Most people recall where they were in November 1963 at the time JFK was shot and killed. I was a UNC-CH freshman on my way to English class. My teary-eyed professor arrived late that day and called off class. I wandered around campus, not knowing what to say or what the event might mean, as certain innocence ended and my teenage years headed toward closure.
Remembering that horrific event that occurred 50 years ago this month leads me to think back to a moment four years prior to that event, when I visited Washington, D.C., for the first time. My junior high school class had been invited to visit the Capitol by our congressman, Rep. William M. “Bill” Tuck. He had formerly been governor of Virginia and was a legendary political figure in the southwestern part of the State. Even in my teens, I was aware of a person named Bill Tuck.
Unexpectedly, we arrived at Rep. Tuck’s office on an auspicious occasion. The foreign minister of the then-USSR, Anastas Mikoyan, was in town to take a tour of the Capitol just like the members of my class. Mr. Mikoyan’s tour and our class tour of the Capitol coincidentally happened at the same time. There have been many wonderful trips to Washington, D.C., with family and friends in the past 50 years, but never in all those experiences did something so unanticipated and unforgettable occur.
As my class and teacher were walking up toward the Capitol, every 12 feet military officers stood at attention along the sidewalk. What most surprised and troubled me was spotting shooters in soldier fatigues stationed on top of the Capitol building itself. The sight of such an imposing military presence was new, and somehow strange and forbidding. We took a long walk to the steps of the Capitol. I can remember counting the Capitol steps but cannot now recall how many there were. Suffice to say, the number seemed large. Uniformed military personnel, politicians and tourists were everywhere inside the Capitol. The large crowd made it difficult to see much.
After walking up flights of stairs and down a few hallways, we located the office of Rep. Tuck. He explained to us that an important person was about to arrive and that we should follow the directions of our tour guide. He said that other tours were suspended, but he wanted us to proceed as planned. That seemed simple enough – at least that is what I thought at the time. Not only was there a military presence, but many other people were milling around, waiting to get a glimpse of the distinguished visitor from behind an Iron Curtain.
I had begun aimlessly milling around, too. My classmates, teacher and our anxious tour guide were somewhere ahead of me. That much I knew. But before I realized that I was “lost,” a military officer asked me where I was going. I had no idea about where to go or what to do, so I said so. He said simply, “Come with me.” Promptly, he escorted me to a spot against the wall and next to the door of an elevator behind a thick, deep red restraining rope. He said, “Stay here.”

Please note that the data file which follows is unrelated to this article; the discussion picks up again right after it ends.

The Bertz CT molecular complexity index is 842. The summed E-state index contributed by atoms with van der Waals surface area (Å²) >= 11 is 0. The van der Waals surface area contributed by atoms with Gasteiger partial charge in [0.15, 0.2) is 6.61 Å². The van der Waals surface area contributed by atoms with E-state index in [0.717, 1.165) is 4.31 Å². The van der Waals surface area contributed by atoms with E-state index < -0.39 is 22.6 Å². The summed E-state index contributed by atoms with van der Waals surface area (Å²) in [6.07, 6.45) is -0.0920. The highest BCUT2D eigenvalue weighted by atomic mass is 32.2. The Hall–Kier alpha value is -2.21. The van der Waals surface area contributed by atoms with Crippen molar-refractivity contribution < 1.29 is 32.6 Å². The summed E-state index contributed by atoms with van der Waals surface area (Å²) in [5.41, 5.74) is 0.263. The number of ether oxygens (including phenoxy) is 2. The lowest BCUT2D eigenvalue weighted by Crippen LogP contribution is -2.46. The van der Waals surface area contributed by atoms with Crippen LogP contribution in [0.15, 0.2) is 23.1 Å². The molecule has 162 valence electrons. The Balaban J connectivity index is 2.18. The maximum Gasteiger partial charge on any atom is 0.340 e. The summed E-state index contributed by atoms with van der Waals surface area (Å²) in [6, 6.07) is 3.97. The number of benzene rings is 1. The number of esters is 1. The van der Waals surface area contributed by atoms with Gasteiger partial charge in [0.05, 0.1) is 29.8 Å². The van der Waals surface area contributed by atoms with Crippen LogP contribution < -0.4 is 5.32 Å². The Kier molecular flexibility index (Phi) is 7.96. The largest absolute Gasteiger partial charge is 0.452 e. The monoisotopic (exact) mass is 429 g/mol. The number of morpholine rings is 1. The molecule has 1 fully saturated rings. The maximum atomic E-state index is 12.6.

Although people were visible everywhere in other spaces, I was alone. The moment of solitude did not last long, though. Six men in dark suits came to stand beside me behind the red rope. The man who took his place next to me reassuringly put his hand on my shoulder and asked me, “What brings you here, young fellow?” I told him what had happened only minutes before.
He said that it would be best for me to remain with him because someone would be exiting the elevator in the next few minutes. As I stood beside this tanned-skin, tall man, I caught sight of my classmates and teacher. They were behind another royal-colored red rope on the other side of the open space in front of me. Many other people filled every nook and cranny, waiting.
The elevator door opened finally. While I stood still with this man’s left hand gently placed on my shoulder, he extended his right arm and hand to greet members of the foreign delegation, one by one. The last person in the group was Minister Mikoyan. The man with his hand perched on my shoulder the whole time was a member of the U.S. Senate delegation and was the first senator to greet Mr. Mikoyan. Mikoyan presented as a man of average height with a thick mustache, wide forehead and receding hairline.
After the introductions and greetings were complete, the USSR and American delegations proceeded down a long, wide corridor. There I stood next to the elevator door against the wall with the hand of this nice man on my shoulder. He said that he would help me find out where I needed to be. I mentioned that my classmates and teacher were opposite us, behind the rope across the way. He proceeded to walk with me over to the place where I was supposed to have been all along.
My teacher was relieved and visibly delighted to meet and greet the man with me. Moments later, the man kindly smiled, shook my hand, and then turned away and headed down the long corridor to find the delegations. My class proceeded on our tour.
As we walked, my teacher asked me if I recognized who it was that had reached out and assisted me. I had not seen him before and said so. She responded, “He is Sen. John Kennedy from Massachusetts.”
Steve Salmony lives in Chapel Hill.